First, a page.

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How a tie becomes a win

Kyle Monigle made this birdie putt on the eighth hole, helping his Cape golf team defeat the Dover High Senators April 5 at Rehoboth Beach Country Club. FRITZ SCHRANCK PHOTO
April 14, 2017

In last week’s column reported that on April 4 the Cape golf team tied the Delmar Wildcats, 186-186, at Green Hill Yacht and Country Club near Salisbury, Md. Cape head coach Chris Krueger learned the next day that a Henlopen Conference tiebreaker rule means the Vikings actually won the match.

During the April 5 contest against Dover at Rehoboth Beach Country Club, Dover coach Steve Malkowski and former Cape coach Claudio Smarrelli, who came to watch the match, confirmed that several years ago the conference decided ties should be broken by going to the fifth golfers’ scores for each team. Dane Palmer’s 51 was eight strokes better than Delmar golfer Caleb Bowling’s score, so Cape won, bringing the team’s record to 3-1. 

The Vikings immediately boosted that record to 4-1 with their closely fought victory over Dover, 191-201. Michael Bollig and Kyle Monigle tied with Dover’s Riley Pelton for co-medalist honors, each posting 47s. This was also Monigle’s first varsity match of the season. Matt Zehner’s 48 filled the third spot, and he admitted he wasn’t sure what has caused his scoring slump. Nolan Brown and Reed Jones tied at 49, fourth best for the Vikings for the day.

Bollig said, “There were some bad holes. I had some golden opportunities, but couldn’t capitalize on them. I’m all about my putting, and missed a bunch of them.”

Jones said his round was OK, understating his adventures on RBCC’s front nine. The sophomore had two pars, three bogeys, one double bogey and three triple bogeys. 

Krueger complimented the middle of his lineup for their recent mid-40s scoring: “They’ve really stepped it up,” he said.

Bunker renovation project nearing completion at The Peninsula

Golf courses are usually beautiful examples of highly managed landscaping. Many golfers are not fully aware of how much management their favorite layouts actually require.  For example, consider the sandy bunkers that challenge players at the edge of the greens or along the sides of the fairways. 

Bunkers as a golf course design feature were originally created by flocks of sheep evading the cold blasts of a Scottish winter on the links they grazed. The sheep burrows eventually filled with sand, and golfers recognized the benefit to their game from having these hazards on the course.

Lacking sheep, and sometimes lacking cold winters, golf course designers now carefully plot the location and design of bunker complexes throughout their courses. For course superintendents, however, maintaining these bunkers is a constant drain on their resources of time, staff and money. 

Andrew Ninneman is the course superintendent at The Peninsula Golf & Country Club near Millsboro. The North Carolina State grad has had a long career, with stints in Georgia and South Carolina before coming to The Peninsula in 2012. He oversees a staff of 15 in season, and about six in the off-season.

For the last three years, Ninneman and his staff have been engaged in a major restoration/rebuild project for the greenside bunkers at the Jack Nicklaus-designed layout. “In the first year we did holes one through six, the next year we did seven through 11, and now we’re doing 12 through 18,” Ninneman said.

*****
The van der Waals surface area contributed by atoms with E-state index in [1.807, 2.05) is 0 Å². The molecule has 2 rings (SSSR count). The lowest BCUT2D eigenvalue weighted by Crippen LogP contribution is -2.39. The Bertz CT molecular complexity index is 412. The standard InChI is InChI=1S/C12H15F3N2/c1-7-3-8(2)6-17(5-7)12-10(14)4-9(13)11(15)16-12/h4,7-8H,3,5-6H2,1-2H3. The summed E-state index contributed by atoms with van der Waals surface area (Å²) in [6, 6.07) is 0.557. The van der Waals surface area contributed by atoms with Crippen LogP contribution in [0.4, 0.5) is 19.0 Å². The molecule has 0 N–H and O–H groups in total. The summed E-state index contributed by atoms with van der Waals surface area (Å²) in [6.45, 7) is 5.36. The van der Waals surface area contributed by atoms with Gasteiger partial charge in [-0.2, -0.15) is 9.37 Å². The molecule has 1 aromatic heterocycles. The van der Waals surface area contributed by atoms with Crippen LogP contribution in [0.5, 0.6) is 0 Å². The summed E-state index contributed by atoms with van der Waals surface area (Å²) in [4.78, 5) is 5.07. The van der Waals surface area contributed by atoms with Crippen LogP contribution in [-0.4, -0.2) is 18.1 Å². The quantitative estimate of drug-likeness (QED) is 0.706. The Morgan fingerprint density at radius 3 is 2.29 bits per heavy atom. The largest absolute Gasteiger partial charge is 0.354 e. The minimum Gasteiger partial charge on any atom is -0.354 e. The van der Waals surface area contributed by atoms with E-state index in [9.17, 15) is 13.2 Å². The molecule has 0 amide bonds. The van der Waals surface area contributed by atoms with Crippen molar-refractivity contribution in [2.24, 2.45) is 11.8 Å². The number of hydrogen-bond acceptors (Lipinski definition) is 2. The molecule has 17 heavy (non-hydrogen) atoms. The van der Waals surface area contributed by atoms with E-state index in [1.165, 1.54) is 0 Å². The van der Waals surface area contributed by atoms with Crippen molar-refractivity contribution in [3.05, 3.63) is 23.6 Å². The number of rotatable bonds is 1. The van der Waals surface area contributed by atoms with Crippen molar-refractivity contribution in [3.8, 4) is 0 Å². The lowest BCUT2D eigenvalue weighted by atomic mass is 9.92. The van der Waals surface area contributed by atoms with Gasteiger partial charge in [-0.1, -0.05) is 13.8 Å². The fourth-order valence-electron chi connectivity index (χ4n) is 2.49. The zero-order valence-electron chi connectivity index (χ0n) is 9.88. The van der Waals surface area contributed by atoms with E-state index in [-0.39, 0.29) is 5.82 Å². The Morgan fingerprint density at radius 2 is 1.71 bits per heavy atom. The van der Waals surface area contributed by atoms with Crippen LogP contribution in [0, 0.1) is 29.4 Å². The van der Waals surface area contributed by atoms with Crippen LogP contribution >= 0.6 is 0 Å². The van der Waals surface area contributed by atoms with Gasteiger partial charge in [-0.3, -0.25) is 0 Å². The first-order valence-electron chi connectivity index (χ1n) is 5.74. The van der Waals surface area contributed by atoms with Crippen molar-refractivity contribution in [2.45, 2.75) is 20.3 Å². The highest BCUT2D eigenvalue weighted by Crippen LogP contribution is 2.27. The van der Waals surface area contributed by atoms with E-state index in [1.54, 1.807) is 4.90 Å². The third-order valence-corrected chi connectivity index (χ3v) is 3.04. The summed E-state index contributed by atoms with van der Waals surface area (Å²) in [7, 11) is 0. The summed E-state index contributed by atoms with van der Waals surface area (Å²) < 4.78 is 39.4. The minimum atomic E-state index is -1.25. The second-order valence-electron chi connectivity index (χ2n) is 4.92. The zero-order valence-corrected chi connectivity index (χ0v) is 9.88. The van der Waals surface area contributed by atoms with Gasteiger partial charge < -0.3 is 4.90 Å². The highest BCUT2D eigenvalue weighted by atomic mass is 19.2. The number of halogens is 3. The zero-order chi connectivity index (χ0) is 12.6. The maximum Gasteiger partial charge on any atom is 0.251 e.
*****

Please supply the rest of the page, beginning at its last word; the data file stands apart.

As originally designed and built, the Peninsula’s bunkers followed an industry standard at the time. It called for a layered arrangement of tile drains, then a 2- to 3-inch-deep spread of pea-sized gravel, with a geotextile fiber mat placed over the gravel and topped with sand. The fiber mat is pinned in place with what look a bit like croquet hoops. 

Over time, tears in the textile mat allow for silt infiltration, especially after extended rain events. As Ninneman said, “We average about 47 inches of rain every year, and a lot of it comes 1 or 2 inches at a time.”

The soil contamination blocks the drainage system, and eventually the bunkers exhibit all the signs of failure - ponding, excess compaction, and golfers hitting those textile mat pins.

Ninneman is now using a new bunker design called the Better Billy Bunker Method. He and I recently drove out to the course to see some examples of the work required to restore these hazards. 

The design continues to use a drainfield system of pipes underneath the bunkers, with a layer of pea gravel placed over the drains and over the entire bunker area. The new method then applies a sprayed-on polymer directly onto the gravel, binding the bits of stone together but still allowing rainwater to go through to the drains.  

As Ninneman explained, the next step is to make sure the bunker sand grains are the right size to keep from filling in the spaces in the polymer-coated gravel, and then to apply it evenly throughout the bunker. He said the new system provides a significant extension of time between rebuilds, and it also saves significant staff time in managing the bunkers after rain events and otherwise during the golf season.

The sand that is removed from the rebuilt greenside bunkers during the reconstruction is recycled, according to Ninneman. It is usually spread elsewhere on the course, such as in the fairway bunkers. Those hazards are also candidates for eventual restoration. 

The refinished bunkers look great. With the new system in place, they could stay that way for many years.

Local club competition results 

The Sussex Pines Ladies 18 Hole group had its first day of play for the 2017 season April 11. Sue Brady took first place in the Best Net Pars contest, with Carol Love in second and Linda Townsend in third.

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